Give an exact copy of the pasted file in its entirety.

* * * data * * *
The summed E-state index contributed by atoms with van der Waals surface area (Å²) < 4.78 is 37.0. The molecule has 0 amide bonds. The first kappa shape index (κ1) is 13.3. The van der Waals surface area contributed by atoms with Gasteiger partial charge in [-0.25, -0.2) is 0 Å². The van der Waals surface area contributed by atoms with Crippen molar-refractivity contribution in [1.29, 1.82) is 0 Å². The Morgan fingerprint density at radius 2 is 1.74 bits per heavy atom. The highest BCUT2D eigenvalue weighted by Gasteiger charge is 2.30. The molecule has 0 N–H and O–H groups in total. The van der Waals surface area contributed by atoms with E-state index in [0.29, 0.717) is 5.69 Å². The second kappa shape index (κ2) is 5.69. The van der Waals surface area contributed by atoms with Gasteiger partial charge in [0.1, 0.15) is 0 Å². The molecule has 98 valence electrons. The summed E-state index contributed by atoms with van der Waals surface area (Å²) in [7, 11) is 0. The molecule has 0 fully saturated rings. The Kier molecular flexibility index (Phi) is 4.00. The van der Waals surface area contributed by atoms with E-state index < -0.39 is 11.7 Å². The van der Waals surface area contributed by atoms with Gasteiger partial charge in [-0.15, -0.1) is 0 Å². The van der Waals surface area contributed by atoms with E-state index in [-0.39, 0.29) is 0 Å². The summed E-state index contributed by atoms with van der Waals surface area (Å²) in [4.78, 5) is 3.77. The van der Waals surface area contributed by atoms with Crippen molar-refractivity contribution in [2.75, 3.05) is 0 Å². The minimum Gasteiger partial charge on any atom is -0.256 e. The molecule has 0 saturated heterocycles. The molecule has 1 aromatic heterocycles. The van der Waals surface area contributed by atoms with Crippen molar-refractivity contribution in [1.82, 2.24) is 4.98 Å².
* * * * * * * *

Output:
The summed E-state index contributed by atoms with van der Waals surface area (Å²) < 4.78 is 37.0. The molecule has 0 amide bonds. The first kappa shape index (κ1) is 13.3. The van der Waals surface area contributed by atoms with Gasteiger partial charge in [-0.25, -0.2) is 0 Å². The van der Waals surface area contributed by atoms with Crippen molar-refractivity contribution in [1.29, 1.82) is 0 Å². The Morgan fingerprint density at radius 2 is 1.74 bits per heavy atom. The highest BCUT2D eigenvalue weighted by Gasteiger charge is 2.30. The molecule has 0 N–H and O–H groups in total. The van der Waals surface area contributed by atoms with E-state index in [0.29, 0.717) is 5.69 Å². The second kappa shape index (κ2) is 5.69. The van der Waals surface area contributed by atoms with Gasteiger partial charge in [0.1, 0.15) is 0 Å². The molecule has 98 valence electrons. The summed E-state index contributed by atoms with van der Waals surface area (Å²) in [7, 11) is 0. The molecule has 0 fully saturated rings. The Kier molecular flexibility index (Phi) is 4.00. The van der Waals surface area contributed by atoms with E-state index < -0.39 is 11.7 Å². The van der Waals surface area contributed by atoms with Gasteiger partial charge in [-0.15, -0.1) is 0 Å². The van der Waals surface area contributed by atoms with E-state index in [-0.39, 0.29) is 0 Å². The summed E-state index contributed by atoms with van der Waals surface area (Å²) in [4.78, 5) is 3.77. The van der Waals surface area contributed by atoms with Crippen molar-refractivity contribution in [2.75, 3.05) is 0 Å². The minimum Gasteiger partial charge on any atom is -0.256 e. The molecule has 0 saturated heterocycles. The molecule has 1 aromatic heterocycles. The van der Waals surface area contributed by atoms with Crippen molar-refractivity contribution in [1.82, 2.24) is 4.98 Å².